Tips for Finding Former Employees Who Are Key Witnesses

By Lisa Nagele-Piazza, J.D., SHRM-SCP, and Allen Smith, J.D. March 25, 2019
Tips for Finding Former Employees Who Are Key Witnesses

This is the third in a three-part series of articles on contacting former employees for business reasons. Today's article explores what to do when a former employee is a key witness and can't be reached. The first part discusses what to do with a returned paycheck or W-2 form. The second part explores reasons that employers may want to maintain a positive relationship with workers post-employment. 


HR professionals often must interview workers during investigations into harassment and other workplace complaints, and they may want key witnesses to testify in court during related lawsuits. So what can an employer do if a former employee disappears without a trace before testifying? Here's what employment law attorneys said.

"This comes up a fair amount," said Jennifer Betts, an attorney with Ogletree Deakins in Pittsburgh. Sometimes, the easiest way to find a former employee is through an Internet search, since many people are easily located by their social media footprint, she said. "In other instances, former employees can be found through public records and property searches." 

The proliferation of social media has made disappearing much more difficult, but employers must be careful about the methods they use to find someone through social media, said Eric Stevens and Rachel Rosenblatt, attorneys with Littler in Nashville, Tenn., in a joint statement.

Employers may view a former employee's publicly posted information, but some state laws prohibit employers from requiring workers to provide their personal social media passwords or using misleading tactics to friend employees online so they can see privately posted information.

Potential employers who ask for employment verification may also provide useful information, they said.

But if all else fails, employers may want to hire a private investigator to find a former employee.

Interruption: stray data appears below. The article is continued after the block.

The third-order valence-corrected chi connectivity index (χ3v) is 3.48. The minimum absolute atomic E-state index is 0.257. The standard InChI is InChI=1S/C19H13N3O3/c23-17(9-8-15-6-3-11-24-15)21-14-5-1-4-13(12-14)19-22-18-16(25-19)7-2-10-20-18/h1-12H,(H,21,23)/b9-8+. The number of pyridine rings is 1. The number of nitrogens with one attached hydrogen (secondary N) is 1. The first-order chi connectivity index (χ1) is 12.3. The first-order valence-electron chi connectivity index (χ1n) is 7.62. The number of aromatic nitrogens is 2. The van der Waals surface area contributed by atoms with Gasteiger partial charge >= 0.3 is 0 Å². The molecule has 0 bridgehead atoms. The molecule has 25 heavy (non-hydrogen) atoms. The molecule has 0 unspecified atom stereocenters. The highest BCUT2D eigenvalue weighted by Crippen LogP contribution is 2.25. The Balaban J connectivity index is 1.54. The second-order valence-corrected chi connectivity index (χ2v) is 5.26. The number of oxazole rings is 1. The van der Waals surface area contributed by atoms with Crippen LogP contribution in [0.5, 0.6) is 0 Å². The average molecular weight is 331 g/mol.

The employer may be able to secure a former employee's cooperation through a subpoena or other means, said Isabel Crosby, an attorney with DLA Piper in Dallas. But challenges may arise if the employee is not willing to cooperate, cannot be located or is outside the range of subpoena power.

Unfortunately, there is not much an employer can do in these situations, so the employer may need to move forward in court without the former worker, said Marissa Mastroianni, an attorney with Cole Schotz in Hackensack, N.J. 

Prepare Prior to Departure

Businesses should update employee contact information at least once a year and again before a worker leaves the company, Stevens and Rosenblatt said, stressing the importance of ensuring the accuracy of a departing employee's contact information. "This is especially true with e-mail addresses, since employees will no longer have company e-mail access," they said.

When an employee leaves the company, employers should consider whether they might need help from the departing employee in the future—whether that means assisting in a legal proceeding or an ongoing investigation, or transitioning a project to a new employee, Crosby said. In the case of an investigation, the employer may also consider securing sworn testimony from employees before they leave, she added.

[SHRM members-only how-to guide: How to Conduct an Investigation]

In some circumstances, including the cooperation provision in a severance agreement may be appropriate, and, if so, the provision should address the employee's duty to inform the employer of any change of address or contact information, Stevens and Rosenblatt said.

Maintain Confidentiality

Without discussing an investigation or lawsuit, an HR representative might ask the former employee's colleagues if they have the person's current contact information, said Nadine Abrahams, an attorney with Jackson Lewis in Chicago. Because the allegations and details of the matter may be confidential, she said, telling others why HR needs to speak with the person could be dangerous.

"Telling others that the former employee may be a witness in an important case could cause problems for the former employee," she said. For instance, "If someone misunderstands and believes the former employee did something wrong and is involved in litigation, the former employee might get fired [from his or her current position] and then sue you for interfering with new employment."

HR should record all attempts to locate the former employee, she added. "If the person is truly an important witness, you may need to prove that you made efforts to contact him or her."


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